• Causes sore spots that look like bad ulcers.
  • Can cause trouble breathing because of swelling.
  • Often leads to death if it gets bad.
  • Shouldn’t be confused with thrush, which also shows up as white or cream spots in the mouth.

Chickens usually get better from fowl pox in 2-3 weeks, especially from the dry type. Most of them become immune after getting sick, but some can get sick again when they’re stressed. This means even healthy-looking chickens can carry the disease.

Stopping fowl pox in chickens can be tough in places where it’s common, but here are some steps to help keep your birds safe:

  • Always keep new chickens away from your flock at first. If you can, use a “sacrificial bird” to check for sickness and make sure your chicken area is covered with netting to keep mosquitoes out.
  • If fowl pox is a problem where you live, think about vaccinating your chickens. This is usually done when they are chicks, but they might need another shot every year. Talk to a vet to get advice.
  • If any chickens get sick, keep them away from the rest and vaccinate the healthy ones. Also, clean the coop well and make sure their drinking water is clean.
  • In places where it’s warm, put screens around the coop to stop mosquitoes from getting in. Try to keep your chickens inside when mosquitoes are most active.
  • Stop mosquitoes from laying eggs by getting rid of standing water. If you have a pond, you can put fish in it that eat mosquito babies.
  • Adding iodine to your chickens’ water can help stop the disease from spreading during an outbreak. Use 1 teaspoon of 1% iodine for every 4 liters (about 1 gallon) of water.

When chickens get fowl pox, there’s no direct cure, but you can do things to help them get better and feel more comfortable:

  • For the dry type of fowl pox, you can clean the sores with something like Vetericyn, iodine, or another cleaning solution to help avoid infections and help the healing.
  • You can also give sick chickens antibiotics in their water to stop other illnesses from catching on, especially for those with the wet type of fowl pox.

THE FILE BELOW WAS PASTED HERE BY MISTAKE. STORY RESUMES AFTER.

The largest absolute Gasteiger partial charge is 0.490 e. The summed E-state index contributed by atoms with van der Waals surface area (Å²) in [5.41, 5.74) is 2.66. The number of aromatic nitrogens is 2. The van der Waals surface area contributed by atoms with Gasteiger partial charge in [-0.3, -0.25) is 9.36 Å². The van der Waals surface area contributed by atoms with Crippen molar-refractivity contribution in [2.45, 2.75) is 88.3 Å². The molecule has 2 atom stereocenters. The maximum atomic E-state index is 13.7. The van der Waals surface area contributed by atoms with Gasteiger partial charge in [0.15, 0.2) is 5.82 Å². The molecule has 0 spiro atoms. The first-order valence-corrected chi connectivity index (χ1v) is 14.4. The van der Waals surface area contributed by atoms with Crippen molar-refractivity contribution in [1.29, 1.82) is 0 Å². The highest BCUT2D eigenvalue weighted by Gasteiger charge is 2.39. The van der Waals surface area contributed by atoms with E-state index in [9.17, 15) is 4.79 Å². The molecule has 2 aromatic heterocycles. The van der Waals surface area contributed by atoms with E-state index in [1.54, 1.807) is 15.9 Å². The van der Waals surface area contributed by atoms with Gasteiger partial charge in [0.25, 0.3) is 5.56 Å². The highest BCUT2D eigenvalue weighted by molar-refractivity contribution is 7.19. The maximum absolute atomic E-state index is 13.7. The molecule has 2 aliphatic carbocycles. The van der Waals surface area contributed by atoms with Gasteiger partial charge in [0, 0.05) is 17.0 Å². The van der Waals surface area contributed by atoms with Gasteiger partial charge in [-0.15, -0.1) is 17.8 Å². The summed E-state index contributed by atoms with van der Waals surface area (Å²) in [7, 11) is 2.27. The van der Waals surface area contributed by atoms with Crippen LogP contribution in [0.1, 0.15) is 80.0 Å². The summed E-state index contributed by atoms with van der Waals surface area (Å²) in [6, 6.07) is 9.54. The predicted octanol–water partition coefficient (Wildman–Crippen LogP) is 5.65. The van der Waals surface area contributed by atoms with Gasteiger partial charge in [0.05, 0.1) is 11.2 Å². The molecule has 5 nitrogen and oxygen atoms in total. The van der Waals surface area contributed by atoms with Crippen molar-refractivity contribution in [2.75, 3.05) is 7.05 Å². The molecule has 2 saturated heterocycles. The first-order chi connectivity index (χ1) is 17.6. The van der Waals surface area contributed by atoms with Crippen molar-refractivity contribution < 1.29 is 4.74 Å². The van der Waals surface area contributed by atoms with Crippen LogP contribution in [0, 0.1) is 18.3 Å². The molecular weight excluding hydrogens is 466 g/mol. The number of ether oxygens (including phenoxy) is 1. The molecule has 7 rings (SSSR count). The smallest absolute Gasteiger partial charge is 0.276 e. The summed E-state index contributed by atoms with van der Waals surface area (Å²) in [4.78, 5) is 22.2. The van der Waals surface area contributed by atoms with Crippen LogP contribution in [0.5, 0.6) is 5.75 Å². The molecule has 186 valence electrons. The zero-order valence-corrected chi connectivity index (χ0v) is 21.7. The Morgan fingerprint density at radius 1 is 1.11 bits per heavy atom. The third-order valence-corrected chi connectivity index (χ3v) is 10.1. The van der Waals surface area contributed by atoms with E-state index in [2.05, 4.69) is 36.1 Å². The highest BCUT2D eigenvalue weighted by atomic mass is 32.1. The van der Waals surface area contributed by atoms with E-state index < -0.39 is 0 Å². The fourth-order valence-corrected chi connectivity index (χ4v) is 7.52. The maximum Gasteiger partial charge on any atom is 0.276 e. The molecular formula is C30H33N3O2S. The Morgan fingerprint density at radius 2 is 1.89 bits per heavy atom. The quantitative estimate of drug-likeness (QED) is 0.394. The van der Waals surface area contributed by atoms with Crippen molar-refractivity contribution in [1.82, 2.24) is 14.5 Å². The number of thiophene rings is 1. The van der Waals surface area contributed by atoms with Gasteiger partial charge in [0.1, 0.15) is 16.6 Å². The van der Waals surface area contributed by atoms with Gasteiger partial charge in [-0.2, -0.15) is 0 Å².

• Adding iodine to their water (1 teaspoon of 1% iodine per 4 liters of water) can help them recover, especially from the wet form of the disease.
  • Even though you can’t cure fowl pox, making your chickens comfy while they’re sick helps a lot. You can vaccinate the healthy chickens to prevent them from getting sick too.

After a chicken gets through fowl pox, it usually won’t get it again because it’s immune. Vaccinated chickens are also less likely to catch it.

If fowl pox shows up in your flock, keep the sick chickens away from the healthy ones. Talk to a vet to see if antibiotics could help fight off any extra sicknesses that might come up because of fowl pox.

Help sick chickens by keeping their living area clean and reducing anything that might stress them out. Use approved antiseptic or ointment to clean and calm the sores.

Tip: Keep an eye on chickens that had fowl pox to make sure they don’t have any lasting problems. Fowl pox can make chickens more likely to get stressed or sick from other things later on.

No, there’s no cure for fowl pox. The best way to handle it is by giving chickens a vaccine when they’re about 12-16 weeks old. This vaccine can protect them from getting sick.

Yes, chickens can get better on their own from fowl pox, usually within 4 weeks. But it’s better to try to stop the disease before it starts by vaccinating and keeping mosquitoes away from the chickens. This means putting screens around where they live and getting rid of standing water where mosquitoes can breed.

Mosquitoes are the main reason chickens get fowl pox. The mosquitoes bite an infected bird and then spread the virus when they bite other birds.

If you see wart-like bumps on parts of the chicken’s body without feathers, fowl pox might be the cause. A closer look at these bumps by a vet, looking at the cells under a microscope, can confirm it.

The bumpy growths from fowl pox start small and yellow, then get bigger and turn dark brown and rough. They last about 2 to 4 weeks before falling off by themselves.

When my chickens got fowl pox, it was a tough time, but I learned a lot. Vaccination is key to keeping them safe, and keeping the coop clean and mosquito-free makes a big difference. 

It’s reassuring to know that chickens can get over fowl pox on their own, and once they do, they’re usually immune. If you’re dealing with fowl pox, remember to keep things clean, watch for signs, and consult a vet if needed. It’s all about care and prevention.